Friday, October 06, 2006

Interesting Conversation

I've been using up my time and energy in this discussion at a rather inflammatory blog called Kill The Afterlife. I know that many of you do not share my love of discussing moral, theological and philosophic issues with atheists, but for those few of you who do, check out the discussion.

12 comments:

Aaron Kinney said...

Hey nice blog!

For those readers here who dont know, Kill The Afterlife is my blog.

Yes, its deliberately inflammatory. But, its inflammatory towards religion/afterlife and crazy actions done by those who believe in, and in the name of, religion/afterlife.

I try hard to insult belief systems themselves, and not the actual people who engage me over there that believe in Godly things.

I think youll see that in the comments with Sandalstraps, we are managing to have a respectful and thought provoking dialogue.

And I just found out that Sandal and me are BOTH 27! Cool :)

Tyler Simons said...

I'm 27, too! For another 6 days!

Thanks for the heads up, Strapso. I had the opportunity to sort out a few things in an overly long comment.

Aaron wrote:

Kill The Afterlife is my blog.

Yes, its deliberately inflammatory. But, its inflammatory towards religion/afterlife and crazy actions done by those who believe in, and in the name of, religion/afterlife.


For the record, the idea of "religion" to which KtA is inflammatory is an arbitrarily narrow one that in no way exhausts the realm of actually-existing religions. He might want to read this exceprt from a history of religions text by J.Z. Smith clarifying the problems with the idea of "religion."

Troy said...

Most interesting. Neitzche has many children...thinking of "Morality as Anti-Nature" as I read some of the posts.

The one thing that surprised me was your denial, in some sense, of Christ's deity. I have not read you on that before. But then that teaching is such a Mystery...certainly Jesus could have been God's unique agent in history...his son in fact, sent to the vineyard after the prophets, and not been a partaker of the Divine nature. That Paul and the Johannine community thought so seems beyond debate. The issues run deep, however.

Did Jesus have a special relationship with the Father or not? Did he pre-exist or not? Was his divinity assumed only after his resurrection? How was he able to do such amazing things and continually speak in such a grandiose terms of himself yet still claim he came to serve? Lots of mysteries, but the unique nature of Jesus' story seems clear. I would agree that in whatever sense Christ was divine he was surely limited. Looking at what God must be and what man is, Jesus' mind as a man must have been much more of the latter.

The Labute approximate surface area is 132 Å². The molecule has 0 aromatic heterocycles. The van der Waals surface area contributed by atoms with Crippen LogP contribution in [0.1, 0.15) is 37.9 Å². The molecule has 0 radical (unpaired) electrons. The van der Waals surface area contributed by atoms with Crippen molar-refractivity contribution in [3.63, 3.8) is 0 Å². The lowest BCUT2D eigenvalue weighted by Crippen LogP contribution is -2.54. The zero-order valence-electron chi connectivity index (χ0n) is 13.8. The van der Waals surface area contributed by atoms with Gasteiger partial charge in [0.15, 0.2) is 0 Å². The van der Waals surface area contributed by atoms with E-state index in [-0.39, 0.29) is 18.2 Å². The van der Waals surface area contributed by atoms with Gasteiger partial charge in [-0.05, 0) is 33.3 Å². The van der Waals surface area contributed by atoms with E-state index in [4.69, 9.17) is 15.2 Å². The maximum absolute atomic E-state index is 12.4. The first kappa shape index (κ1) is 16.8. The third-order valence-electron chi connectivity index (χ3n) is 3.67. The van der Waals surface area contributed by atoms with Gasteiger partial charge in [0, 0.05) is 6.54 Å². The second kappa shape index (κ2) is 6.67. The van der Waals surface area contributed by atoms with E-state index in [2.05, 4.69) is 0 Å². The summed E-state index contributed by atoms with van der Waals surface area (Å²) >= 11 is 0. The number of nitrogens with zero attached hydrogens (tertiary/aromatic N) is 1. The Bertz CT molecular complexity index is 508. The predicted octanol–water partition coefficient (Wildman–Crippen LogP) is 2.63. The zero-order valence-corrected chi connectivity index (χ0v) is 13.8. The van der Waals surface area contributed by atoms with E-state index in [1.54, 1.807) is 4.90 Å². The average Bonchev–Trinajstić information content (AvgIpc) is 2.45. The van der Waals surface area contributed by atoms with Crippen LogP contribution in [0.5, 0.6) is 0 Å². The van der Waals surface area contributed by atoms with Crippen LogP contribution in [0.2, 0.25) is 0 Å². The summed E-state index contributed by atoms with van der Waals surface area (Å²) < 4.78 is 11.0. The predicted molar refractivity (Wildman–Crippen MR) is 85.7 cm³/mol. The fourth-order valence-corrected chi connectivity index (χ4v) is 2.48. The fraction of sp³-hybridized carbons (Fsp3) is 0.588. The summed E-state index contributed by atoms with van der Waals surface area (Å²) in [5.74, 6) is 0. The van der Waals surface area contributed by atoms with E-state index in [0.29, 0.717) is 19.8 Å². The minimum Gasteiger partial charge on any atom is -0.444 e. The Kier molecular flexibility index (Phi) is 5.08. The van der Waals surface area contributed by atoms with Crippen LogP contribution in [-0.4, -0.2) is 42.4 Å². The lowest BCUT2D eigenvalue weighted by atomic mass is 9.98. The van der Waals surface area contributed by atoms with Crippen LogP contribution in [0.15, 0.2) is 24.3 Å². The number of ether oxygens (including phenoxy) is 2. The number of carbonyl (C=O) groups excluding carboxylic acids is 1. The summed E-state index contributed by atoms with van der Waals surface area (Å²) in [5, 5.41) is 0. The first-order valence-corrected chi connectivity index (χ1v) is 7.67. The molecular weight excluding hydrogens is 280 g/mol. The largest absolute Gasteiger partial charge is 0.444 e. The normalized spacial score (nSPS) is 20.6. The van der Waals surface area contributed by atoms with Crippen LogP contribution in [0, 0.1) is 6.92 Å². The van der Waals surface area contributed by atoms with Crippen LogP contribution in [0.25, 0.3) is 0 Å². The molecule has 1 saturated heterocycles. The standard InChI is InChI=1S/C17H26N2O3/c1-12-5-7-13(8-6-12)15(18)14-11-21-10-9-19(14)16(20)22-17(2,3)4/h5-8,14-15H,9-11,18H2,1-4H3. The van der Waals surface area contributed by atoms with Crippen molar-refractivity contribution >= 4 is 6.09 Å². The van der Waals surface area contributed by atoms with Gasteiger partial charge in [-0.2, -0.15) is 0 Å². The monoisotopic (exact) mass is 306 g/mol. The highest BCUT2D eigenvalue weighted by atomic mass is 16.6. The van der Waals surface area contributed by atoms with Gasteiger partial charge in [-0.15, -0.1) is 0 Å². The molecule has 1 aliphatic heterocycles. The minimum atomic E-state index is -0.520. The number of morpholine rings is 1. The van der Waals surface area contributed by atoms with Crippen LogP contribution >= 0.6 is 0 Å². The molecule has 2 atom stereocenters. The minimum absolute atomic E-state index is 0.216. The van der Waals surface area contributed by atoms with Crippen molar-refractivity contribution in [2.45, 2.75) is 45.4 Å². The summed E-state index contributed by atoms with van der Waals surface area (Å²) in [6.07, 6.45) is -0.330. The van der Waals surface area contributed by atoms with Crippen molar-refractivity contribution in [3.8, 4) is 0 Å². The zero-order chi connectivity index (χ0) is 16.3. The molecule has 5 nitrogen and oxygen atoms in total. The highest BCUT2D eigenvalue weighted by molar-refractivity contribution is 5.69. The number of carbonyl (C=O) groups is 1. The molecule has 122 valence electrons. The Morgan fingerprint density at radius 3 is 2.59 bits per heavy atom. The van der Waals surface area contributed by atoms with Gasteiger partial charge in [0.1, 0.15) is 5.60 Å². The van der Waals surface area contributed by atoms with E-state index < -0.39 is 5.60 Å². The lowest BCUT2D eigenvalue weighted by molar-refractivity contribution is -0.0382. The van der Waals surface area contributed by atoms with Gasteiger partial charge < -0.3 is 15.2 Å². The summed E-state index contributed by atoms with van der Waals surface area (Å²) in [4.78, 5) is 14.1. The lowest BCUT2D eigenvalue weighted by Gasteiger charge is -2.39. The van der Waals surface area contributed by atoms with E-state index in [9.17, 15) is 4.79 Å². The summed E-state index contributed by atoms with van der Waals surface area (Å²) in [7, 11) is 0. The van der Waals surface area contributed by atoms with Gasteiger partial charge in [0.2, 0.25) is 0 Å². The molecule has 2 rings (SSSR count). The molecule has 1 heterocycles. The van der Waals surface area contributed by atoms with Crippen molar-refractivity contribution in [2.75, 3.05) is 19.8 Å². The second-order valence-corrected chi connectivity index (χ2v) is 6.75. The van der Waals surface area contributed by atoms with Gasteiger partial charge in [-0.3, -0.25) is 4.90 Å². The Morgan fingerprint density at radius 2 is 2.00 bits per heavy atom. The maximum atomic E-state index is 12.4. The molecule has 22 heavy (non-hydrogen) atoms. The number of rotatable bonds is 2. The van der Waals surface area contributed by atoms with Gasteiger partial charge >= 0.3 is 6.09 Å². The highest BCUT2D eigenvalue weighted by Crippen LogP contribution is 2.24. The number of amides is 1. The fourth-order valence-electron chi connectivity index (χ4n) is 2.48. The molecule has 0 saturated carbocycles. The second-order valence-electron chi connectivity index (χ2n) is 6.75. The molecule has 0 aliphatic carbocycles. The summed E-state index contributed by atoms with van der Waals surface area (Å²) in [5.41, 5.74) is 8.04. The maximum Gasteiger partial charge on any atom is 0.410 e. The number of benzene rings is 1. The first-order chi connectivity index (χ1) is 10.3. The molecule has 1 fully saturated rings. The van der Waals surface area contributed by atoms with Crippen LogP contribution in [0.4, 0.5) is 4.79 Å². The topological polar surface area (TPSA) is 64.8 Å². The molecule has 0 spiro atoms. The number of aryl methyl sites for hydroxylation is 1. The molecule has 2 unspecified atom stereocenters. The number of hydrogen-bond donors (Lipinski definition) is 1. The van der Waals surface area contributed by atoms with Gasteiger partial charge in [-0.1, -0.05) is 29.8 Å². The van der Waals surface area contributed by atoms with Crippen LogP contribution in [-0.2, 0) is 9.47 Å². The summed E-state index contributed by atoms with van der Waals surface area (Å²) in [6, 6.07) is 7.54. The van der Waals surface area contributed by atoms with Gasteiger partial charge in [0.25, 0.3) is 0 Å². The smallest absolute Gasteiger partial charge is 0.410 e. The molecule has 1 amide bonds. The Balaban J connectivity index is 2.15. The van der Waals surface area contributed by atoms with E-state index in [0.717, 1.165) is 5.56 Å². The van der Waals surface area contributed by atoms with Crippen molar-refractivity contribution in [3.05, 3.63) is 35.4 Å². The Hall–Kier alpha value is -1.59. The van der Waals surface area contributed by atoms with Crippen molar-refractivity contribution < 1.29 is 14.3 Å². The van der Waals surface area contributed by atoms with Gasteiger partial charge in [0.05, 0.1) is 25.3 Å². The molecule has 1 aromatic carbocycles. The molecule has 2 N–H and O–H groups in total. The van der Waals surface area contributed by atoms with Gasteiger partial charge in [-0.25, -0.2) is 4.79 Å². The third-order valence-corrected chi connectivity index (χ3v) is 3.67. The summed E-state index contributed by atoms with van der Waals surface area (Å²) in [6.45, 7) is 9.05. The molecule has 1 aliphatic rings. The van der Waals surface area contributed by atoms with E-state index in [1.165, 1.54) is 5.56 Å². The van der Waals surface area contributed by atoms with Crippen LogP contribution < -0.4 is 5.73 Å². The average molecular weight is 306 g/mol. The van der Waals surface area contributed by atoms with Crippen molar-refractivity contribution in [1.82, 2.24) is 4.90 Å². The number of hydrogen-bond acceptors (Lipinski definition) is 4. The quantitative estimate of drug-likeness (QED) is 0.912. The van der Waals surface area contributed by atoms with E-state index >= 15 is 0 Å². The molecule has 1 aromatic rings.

I think it's great you do what you do, Chris.

I would note, Aaron, that insulting belief systems is very hard to separate from actually insulting those who hold them. This must be remembered by theists and atheists alike (ah, I am making an ethical imperative). Respecting diverse views is one of Sandalstraps' strengths, I think.

Incidentally, I'm way over 27.

Amy said...

Well written and presented, Chris. Of course, I wouldn't expect anything less. Gosh, I hope we're in some of the same classes when you return to LPTS...

My only qualm was your use of the phrase "sola scriptura." You seem to be associating it with biblical literalism. While it does, indeed, mean "Scripture alone," within the reformed tradition, sola scripture refers to the importance of an individual reading and interpretation of scripture. It means, for us, that the meaning of a passage is not something that is simply dictated by outside authorities, but discerned by individual study. In this way, it is tied to the priesthood of all believers.

In this example, it is the literalist reading that is dictated from outside; sola scriptura allows the participant to read for herself and decide whether to reject or accept the dictates of previous interpretation.

However, that's only one gliche I see in an otherwise strong discussion. Thanks for guiding us to it!
Amy

Amy said...

BTW, it's another 10 months until I turn 27 - I'm lagging behind!

Sandalstraps said...

Thanks to all for your comments both here and there!

Troy,

I hear your concerns about my Christology, and I'll do my best to answer them.